It’s been a long, lean summer for children in poverty already. 

Without the free breakfast and lunch of the school year, a lot of these kids scramble to scrape together one meal a day. 

And, as the recession deepens for a lot of folks?  It’s getting worse for these kids and their desperately poor families. Much worse.

Salvation Army pantries in the hardest hit neighborhoods are seeing a jump of 100 and even 200 percent in the number of men and women seeking food assistance. And pantry staff report serving more and more surprising faces, from former white collar personnel to college students who are struggling to find part time jobs.

That’s from the Salvation Army in NYC. This is from Columbus, Ohio:

Two months into the school year, half the district’s students had signed up for financial assistance on school meals, compared with 35 percent two years earlier. Districts across the state have experienced the same trend.

The number of schoolchildren receiving government assistance through food stamps and Ohio Works First — a cash-assistance program to help move the poor off public aid and into jobs — has jumped 23 percent during the past two years, according to the Ohio Department of Job and Family Services….

And Witchita, Kansas:

"We’re seeing a lot more babies, a lot more 2- to 5-year-olds, and we’re seeing more extended families come in here," said Wendy Glick, director of the diner.

What that probably means, she said, is that people are sharing living arrangements, bringing multiple generations under one roof.

"We ran out of high chairs," she added. "We had 15, so we bought five more. The high chairs and booster seats are now always full."

And in New Jersey. And Colorado, whose child poverty rate is now among the highest in the country. And Connecticut. And Missouri.

Pretty much all over the country, there is need and want.

The National Center for Children In Poverty has information on each state — demographics on how many children live below the poverty line, how many are in families of "working poor," you name it. They have a wealth of information on raw and analyzed data.

What they can’t tell you?

How that gnawing feeling of hunger feels to a three year old who doesn’t understand why she’s going to bed without supper for the second day in a row. Or why momma keep crying about it and daddy is always out looking for another job. Or why her older brother isn’t bringing home half his lunch from kindergarten to share with her over the summer in the evenings, because he’s hungry, too, now.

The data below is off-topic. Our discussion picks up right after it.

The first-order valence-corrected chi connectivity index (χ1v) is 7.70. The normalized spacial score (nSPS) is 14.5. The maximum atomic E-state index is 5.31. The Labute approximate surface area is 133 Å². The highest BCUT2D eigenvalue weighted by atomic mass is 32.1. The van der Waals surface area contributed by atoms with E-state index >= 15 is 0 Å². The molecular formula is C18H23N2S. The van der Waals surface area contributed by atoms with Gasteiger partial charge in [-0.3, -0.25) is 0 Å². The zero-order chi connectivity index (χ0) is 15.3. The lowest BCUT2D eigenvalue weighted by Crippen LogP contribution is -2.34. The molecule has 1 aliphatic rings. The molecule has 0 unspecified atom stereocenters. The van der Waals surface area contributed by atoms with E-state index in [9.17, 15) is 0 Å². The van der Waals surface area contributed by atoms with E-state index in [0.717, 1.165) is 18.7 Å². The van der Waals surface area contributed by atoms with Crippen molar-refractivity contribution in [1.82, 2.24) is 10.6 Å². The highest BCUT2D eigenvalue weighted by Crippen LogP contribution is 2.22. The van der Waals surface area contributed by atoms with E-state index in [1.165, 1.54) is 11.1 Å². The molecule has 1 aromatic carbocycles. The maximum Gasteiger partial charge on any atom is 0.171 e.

Whatever second stimulus may be coming down the pike? How about we include some aid for child hunger something in it?

Some stopgap measure to prevent the loss of an entire generation of children who didn’t ask to be born into poverty? Because the effects of malnutrition at this early age last a lifetime — and hungry children can’t exactly concentrate on learning, let alone function without nourished bodies and brains.

Let’s try a little compassion and some common sense for the least of these among us.

If you can, consider donating to a food pantry near you. They are all — everywhere around the country — overwhelmed with demand. And that donation of canned goods and veggies? Just might be feeding the kids next door or your child’s best friend at school. You never know.

Prior articles in this child poverty series:  making child poverty a priority;  mortgaging the nation’s future Part I and Part II; better childhood nutrition Part I and Part IIgive kids a head start; bringing poverty to the table Part I and Part IItrue compassion, and Will children be casualties of the stimulus compromise?.

Christy Hardin Smith

Christy Hardin Smith

Christy is a "recovering" attorney, who earned her undergraduate degree at Smith College, in American Studies and Government, concentrating in American Foreign Policy. She then went on to graduate studies at the University of Pennsylvania in the field of political science and international relations/security studies, before attending law school at the College of Law at West Virginia University, where she was Associate Editor of the Law Review. Christy was a partner in her own firm for several years, where she practiced in a number of areas including criminal defense, child abuse and neglect representation, domestic law, civil litigation, and she was an attorney for a small municipality, before switching hats to become a state prosecutor. Christy has extensive trial experience, and has worked for years both in and out of the court system to improve the lives of at risk children.

Email: reddhedd AT firedoglake DOT com

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